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MartyDevereux

Temp spikes when opening lid

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Hi,

 

Debut post so a very special moment.  Recently migrated from a Weber Kettle to a Kamado Joe Classic II.  Love it.  During the low and slow cooks I have run into temp spikes when I have opened the lid to wrap or boat the meat.  For example I will have the dome temp running consistently at 250F and then will open the lid for maybe 10 seconds to remove the brisket / short rib to wrap etc.  I have not been closing the lower vent when I do this which may be the issue.  Once I place the meat back on the temp has been increasing to 320 - 340F which leads me to taking the meat off until I can bring the temp back down.  Any ideas?

 

Marty

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1 hour ago, MartyDevereux said:

Hi,

 

Debut post so a very special moment.  Recently migrated from a Weber Kettle to a Kamado Joe Classic II.  Love it.  During the low and slow cooks I have run into temp spikes when I have opened the lid to wrap or boat the meat.  For example I will have the dome temp running consistently at 250F and then will open the lid for maybe 10 seconds to remove the brisket / short rib to wrap etc.  I have not been closing the lower vent when I do this which may be the issue.  Once I place the meat back on the temp has been increasing to 320 - 340F which leads me to taking the meat off until I can bring the temp back down.  Any ideas?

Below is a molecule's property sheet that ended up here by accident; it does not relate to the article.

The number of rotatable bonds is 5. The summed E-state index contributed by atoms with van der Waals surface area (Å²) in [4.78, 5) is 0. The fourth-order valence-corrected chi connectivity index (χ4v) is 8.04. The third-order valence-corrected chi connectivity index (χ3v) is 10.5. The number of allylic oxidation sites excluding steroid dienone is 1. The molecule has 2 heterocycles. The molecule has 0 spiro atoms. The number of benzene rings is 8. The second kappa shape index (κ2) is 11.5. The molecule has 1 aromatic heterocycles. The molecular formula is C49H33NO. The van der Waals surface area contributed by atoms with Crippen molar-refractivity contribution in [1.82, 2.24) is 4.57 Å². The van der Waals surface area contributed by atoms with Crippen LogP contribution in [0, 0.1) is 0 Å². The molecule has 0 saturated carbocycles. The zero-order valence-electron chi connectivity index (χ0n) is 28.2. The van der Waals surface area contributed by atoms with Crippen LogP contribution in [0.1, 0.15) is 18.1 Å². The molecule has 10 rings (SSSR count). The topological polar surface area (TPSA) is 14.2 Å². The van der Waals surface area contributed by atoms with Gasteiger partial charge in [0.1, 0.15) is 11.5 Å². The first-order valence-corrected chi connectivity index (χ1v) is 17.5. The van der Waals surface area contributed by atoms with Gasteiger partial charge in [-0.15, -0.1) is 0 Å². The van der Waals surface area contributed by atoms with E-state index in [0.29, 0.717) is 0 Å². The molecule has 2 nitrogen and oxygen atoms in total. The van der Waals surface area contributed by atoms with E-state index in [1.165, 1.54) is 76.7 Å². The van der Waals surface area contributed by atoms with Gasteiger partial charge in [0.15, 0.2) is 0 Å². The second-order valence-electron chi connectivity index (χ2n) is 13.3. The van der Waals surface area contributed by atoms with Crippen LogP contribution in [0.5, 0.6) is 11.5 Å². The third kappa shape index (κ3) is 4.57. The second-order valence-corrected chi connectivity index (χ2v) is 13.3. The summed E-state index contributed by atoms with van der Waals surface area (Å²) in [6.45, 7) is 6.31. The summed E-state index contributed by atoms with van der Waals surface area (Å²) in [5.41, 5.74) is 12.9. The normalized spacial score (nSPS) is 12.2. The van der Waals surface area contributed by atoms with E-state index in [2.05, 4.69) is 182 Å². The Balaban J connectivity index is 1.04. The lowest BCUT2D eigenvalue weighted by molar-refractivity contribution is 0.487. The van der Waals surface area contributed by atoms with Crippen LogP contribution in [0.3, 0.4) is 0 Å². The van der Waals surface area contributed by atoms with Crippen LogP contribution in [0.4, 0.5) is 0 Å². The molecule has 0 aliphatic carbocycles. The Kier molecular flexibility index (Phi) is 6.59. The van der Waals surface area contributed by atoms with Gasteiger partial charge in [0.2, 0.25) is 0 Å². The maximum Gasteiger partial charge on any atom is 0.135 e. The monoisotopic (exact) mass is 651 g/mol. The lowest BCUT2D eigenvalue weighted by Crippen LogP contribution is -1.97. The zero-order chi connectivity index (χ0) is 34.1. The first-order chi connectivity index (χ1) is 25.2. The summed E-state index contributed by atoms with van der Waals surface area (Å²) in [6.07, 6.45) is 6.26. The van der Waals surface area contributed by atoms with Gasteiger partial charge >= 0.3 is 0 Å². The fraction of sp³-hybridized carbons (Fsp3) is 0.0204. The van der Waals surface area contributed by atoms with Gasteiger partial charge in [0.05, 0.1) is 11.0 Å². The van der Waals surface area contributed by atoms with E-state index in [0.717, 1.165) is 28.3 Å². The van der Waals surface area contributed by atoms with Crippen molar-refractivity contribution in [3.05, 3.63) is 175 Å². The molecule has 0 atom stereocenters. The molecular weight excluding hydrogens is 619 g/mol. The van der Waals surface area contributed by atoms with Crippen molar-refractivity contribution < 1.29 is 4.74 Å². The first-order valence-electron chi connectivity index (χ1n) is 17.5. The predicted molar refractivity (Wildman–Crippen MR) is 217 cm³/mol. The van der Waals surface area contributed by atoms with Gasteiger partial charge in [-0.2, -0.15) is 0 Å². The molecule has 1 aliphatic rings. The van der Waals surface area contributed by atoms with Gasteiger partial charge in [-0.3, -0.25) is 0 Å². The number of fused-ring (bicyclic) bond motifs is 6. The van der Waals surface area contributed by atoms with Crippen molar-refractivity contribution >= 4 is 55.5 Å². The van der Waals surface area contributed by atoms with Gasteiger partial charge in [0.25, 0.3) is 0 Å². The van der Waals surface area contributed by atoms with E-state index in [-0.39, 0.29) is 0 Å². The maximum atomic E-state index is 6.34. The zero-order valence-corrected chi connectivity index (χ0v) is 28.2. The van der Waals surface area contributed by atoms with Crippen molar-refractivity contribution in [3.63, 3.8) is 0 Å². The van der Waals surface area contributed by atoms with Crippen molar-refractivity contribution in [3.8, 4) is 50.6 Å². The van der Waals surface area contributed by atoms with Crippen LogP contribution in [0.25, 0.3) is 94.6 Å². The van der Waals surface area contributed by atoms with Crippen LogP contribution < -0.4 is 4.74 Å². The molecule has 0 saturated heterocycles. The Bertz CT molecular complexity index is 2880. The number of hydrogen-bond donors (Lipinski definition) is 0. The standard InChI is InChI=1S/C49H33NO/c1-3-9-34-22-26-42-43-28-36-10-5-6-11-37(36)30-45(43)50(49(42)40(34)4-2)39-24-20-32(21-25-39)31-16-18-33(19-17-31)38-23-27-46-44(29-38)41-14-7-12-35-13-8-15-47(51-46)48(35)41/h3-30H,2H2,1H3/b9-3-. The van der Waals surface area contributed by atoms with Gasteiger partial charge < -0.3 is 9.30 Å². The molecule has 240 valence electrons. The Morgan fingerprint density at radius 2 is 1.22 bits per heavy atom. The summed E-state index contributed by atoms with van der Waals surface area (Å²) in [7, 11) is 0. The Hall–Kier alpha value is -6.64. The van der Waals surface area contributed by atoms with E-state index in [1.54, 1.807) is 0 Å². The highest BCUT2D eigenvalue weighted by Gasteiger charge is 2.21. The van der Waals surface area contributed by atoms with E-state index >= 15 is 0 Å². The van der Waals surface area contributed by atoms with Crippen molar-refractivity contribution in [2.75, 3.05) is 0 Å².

Marty

 

 Sounds to me like your initial fire is too big. Start with a smaller fire- does not mean less lump. If you allow the Joe to come up to ttemp slower and lit in maybe one or two places- it is always easier to control. When doing ribs last Friday, my temp would drop when the Joe was opened. After closing, it would come back to temp within a couple of minutes and probably far less time. I could and did at times leave it open for a minute or more without it blazing.

 

The second thing I run into is if the lump contains a lot of smaller pieces, little chips and possibly even dust. That stuff is like kindling really and blazes easily. Hope this helps

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Great advice, thank you.  Looking back at the two incidents I would have brought the dome up to temp quickly as opposed to gradually.  Also contributing to this would be the nature of the lump.  There would have been plenty of small pieces amounting to kindling.  Thanks again.

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If you left it alone and didn't worry about the temperature spike  (don't touch the vents) it would have come back down on it's own. 

 

You let in oxygen the coals flared up. Once you burned up the extra oxygen it would have leveled back out. Even if you were up towards 300* when it leveled back out you're meat (and you) wouldn't have noticed a difference. 

 

Eventually you'll go with the zen of the cook. You'll stop playing with the vents and worrying about the little stuff. At that point you'll start having stress free cooks. 

 

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Yes, due to the style of cooking with a ceramic a lot of it is instinctive. Luckily most people pick it up pretty quickly. 

 

Don't sweat the little stuff like playing around with vents when you need to open the lid. Get in, get out quickly and you'll be fine.